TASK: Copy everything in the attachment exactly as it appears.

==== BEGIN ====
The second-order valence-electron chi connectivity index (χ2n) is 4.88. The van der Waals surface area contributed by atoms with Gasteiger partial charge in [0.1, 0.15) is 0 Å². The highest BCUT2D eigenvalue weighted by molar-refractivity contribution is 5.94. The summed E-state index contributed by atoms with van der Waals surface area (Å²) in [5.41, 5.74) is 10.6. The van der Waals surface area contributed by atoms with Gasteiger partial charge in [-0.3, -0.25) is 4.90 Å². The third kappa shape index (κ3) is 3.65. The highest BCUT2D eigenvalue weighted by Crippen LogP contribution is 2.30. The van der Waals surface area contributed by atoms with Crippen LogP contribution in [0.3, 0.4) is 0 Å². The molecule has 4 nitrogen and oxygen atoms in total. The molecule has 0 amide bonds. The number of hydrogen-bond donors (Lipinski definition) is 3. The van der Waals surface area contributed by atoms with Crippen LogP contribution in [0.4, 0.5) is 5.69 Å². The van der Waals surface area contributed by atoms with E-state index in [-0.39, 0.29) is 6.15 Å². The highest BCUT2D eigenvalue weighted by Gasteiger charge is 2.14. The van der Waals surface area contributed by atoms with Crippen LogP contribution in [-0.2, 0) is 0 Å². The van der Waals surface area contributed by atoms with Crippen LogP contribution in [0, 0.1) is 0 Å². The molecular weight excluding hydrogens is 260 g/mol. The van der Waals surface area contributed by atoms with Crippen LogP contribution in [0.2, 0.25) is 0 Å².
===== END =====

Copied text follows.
The second-order valence-electron chi connectivity index (χ2n) is 4.88. The van der Waals surface area contributed by atoms with Gasteiger partial charge in [0.1, 0.15) is 0 Å². The highest BCUT2D eigenvalue weighted by molar-refractivity contribution is 5.94. The summed E-state index contributed by atoms with van der Waals surface area (Å²) in [5.41, 5.74) is 10.6. The van der Waals surface area contributed by atoms with Gasteiger partial charge in [-0.3, -0.25) is 4.90 Å². The third kappa shape index (κ3) is 3.65. The highest BCUT2D eigenvalue weighted by Crippen LogP contribution is 2.30. The van der Waals surface area contributed by atoms with Crippen LogP contribution in [0.3, 0.4) is 0 Å². The molecule has 4 nitrogen and oxygen atoms in total. The molecule has 0 amide bonds. The number of hydrogen-bond donors (Lipinski definition) is 3. The van der Waals surface area contributed by atoms with Crippen LogP contribution in [0.4, 0.5) is 5.69 Å². The van der Waals surface area contributed by atoms with E-state index in [-0.39, 0.29) is 6.15 Å². The highest BCUT2D eigenvalue weighted by Gasteiger charge is 2.14. The van der Waals surface area contributed by atoms with Crippen LogP contribution in [-0.2, 0) is 0 Å². The van der Waals surface area contributed by atoms with Crippen LogP contribution in [0, 0.1) is 0 Å². The molecular weight excluding hydrogens is 260 g/mol. The van der Waals surface area contributed by atoms with Crippen LogP contribution in [0.2, 0.25) is 0 Å².